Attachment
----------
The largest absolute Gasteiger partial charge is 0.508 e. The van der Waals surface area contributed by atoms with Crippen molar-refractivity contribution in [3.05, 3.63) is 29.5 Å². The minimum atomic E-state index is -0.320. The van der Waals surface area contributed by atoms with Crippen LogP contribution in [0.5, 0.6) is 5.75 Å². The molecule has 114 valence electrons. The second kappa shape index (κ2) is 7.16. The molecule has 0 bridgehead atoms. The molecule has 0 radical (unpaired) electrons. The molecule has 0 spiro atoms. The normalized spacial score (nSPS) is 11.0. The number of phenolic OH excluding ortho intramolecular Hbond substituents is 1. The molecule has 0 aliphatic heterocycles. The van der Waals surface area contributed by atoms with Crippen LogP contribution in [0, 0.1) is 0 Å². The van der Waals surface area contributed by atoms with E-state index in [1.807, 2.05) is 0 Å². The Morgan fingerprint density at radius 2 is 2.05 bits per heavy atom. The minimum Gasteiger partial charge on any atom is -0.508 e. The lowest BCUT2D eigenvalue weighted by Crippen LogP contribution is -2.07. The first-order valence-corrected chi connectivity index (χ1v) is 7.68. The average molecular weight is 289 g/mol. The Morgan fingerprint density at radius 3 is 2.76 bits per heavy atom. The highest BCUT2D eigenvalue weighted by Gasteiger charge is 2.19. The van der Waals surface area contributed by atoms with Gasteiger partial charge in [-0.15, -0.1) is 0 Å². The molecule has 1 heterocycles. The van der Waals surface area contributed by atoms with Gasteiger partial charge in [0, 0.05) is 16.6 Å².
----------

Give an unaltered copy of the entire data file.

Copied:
The largest absolute Gasteiger partial charge is 0.508 e. The van der Waals surface area contributed by atoms with Crippen molar-refractivity contribution in [3.05, 3.63) is 29.5 Å². The minimum atomic E-state index is -0.320. The van der Waals surface area contributed by atoms with Crippen LogP contribution in [0.5, 0.6) is 5.75 Å². The molecule has 114 valence electrons. The second kappa shape index (κ2) is 7.16. The molecule has 0 bridgehead atoms. The molecule has 0 radical (unpaired) electrons. The molecule has 0 spiro atoms. The normalized spacial score (nSPS) is 11.0. The number of phenolic OH excluding ortho intramolecular Hbond substituents is 1. The molecule has 0 aliphatic heterocycles. The van der Waals surface area contributed by atoms with Crippen LogP contribution in [0, 0.1) is 0 Å². The van der Waals surface area contributed by atoms with E-state index in [1.807, 2.05) is 0 Å². The Morgan fingerprint density at radius 2 is 2.05 bits per heavy atom. The minimum Gasteiger partial charge on any atom is -0.508 e. The lowest BCUT2D eigenvalue weighted by Crippen LogP contribution is -2.07. The first-order valence-corrected chi connectivity index (χ1v) is 7.68. The average molecular weight is 289 g/mol. The Morgan fingerprint density at radius 3 is 2.76 bits per heavy atom. The highest BCUT2D eigenvalue weighted by Gasteiger charge is 2.19. The van der Waals surface area contributed by atoms with Gasteiger partial charge in [-0.15, -0.1) is 0 Å². The molecule has 1 heterocycles. The van der Waals surface area contributed by atoms with Gasteiger partial charge in [0, 0.05) is 16.6 Å².